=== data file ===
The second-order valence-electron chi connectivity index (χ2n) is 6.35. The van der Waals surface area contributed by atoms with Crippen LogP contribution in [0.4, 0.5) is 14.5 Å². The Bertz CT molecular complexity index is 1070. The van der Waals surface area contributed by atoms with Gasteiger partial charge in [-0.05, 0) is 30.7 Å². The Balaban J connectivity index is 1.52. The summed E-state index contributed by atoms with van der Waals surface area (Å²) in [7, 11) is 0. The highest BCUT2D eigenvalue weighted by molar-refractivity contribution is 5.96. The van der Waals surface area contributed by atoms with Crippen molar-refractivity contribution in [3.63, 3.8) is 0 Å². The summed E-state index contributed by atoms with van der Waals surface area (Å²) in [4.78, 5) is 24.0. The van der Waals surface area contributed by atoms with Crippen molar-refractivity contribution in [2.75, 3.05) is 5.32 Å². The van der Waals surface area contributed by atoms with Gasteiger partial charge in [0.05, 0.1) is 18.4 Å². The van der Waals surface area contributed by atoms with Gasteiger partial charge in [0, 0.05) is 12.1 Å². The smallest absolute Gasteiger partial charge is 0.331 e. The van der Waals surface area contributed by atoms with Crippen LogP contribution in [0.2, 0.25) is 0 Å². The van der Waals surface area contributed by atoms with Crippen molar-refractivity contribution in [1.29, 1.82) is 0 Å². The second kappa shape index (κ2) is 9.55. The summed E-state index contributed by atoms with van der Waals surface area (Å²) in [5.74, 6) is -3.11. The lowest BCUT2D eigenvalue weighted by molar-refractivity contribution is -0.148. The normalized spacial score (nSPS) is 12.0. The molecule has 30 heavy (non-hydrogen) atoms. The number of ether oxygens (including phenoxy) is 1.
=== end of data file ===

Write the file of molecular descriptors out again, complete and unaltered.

The second-order valence-electron chi connectivity index (χ2n) is 6.35. The van der Waals surface area contributed by atoms with Crippen LogP contribution in [0.4, 0.5) is 14.5 Å². The Bertz CT molecular complexity index is 1070. The van der Waals surface area contributed by atoms with Gasteiger partial charge in [-0.05, 0) is 30.7 Å². The Balaban J connectivity index is 1.52. The summed E-state index contributed by atoms with van der Waals surface area (Å²) in [7, 11) is 0. The highest BCUT2D eigenvalue weighted by molar-refractivity contribution is 5.96. The van der Waals surface area contributed by atoms with Crippen molar-refractivity contribution in [3.63, 3.8) is 0 Å². The summed E-state index contributed by atoms with van der Waals surface area (Å²) in [4.78, 5) is 24.0. The van der Waals surface area contributed by atoms with Crippen molar-refractivity contribution in [2.75, 3.05) is 5.32 Å². The van der Waals surface area contributed by atoms with Gasteiger partial charge in [0.05, 0.1) is 18.4 Å². The van der Waals surface area contributed by atoms with Gasteiger partial charge in [0, 0.05) is 12.1 Å². The smallest absolute Gasteiger partial charge is 0.331 e. The van der Waals surface area contributed by atoms with Crippen LogP contribution in [0.2, 0.25) is 0 Å². The van der Waals surface area contributed by atoms with Crippen molar-refractivity contribution in [1.29, 1.82) is 0 Å². The second kappa shape index (κ2) is 9.55. The summed E-state index contributed by atoms with van der Waals surface area (Å²) in [5.74, 6) is -3.11. The lowest BCUT2D eigenvalue weighted by molar-refractivity contribution is -0.148. The normalized spacial score (nSPS) is 12.0. The molecule has 30 heavy (non-hydrogen) atoms. The number of ether oxygens (including phenoxy) is 1.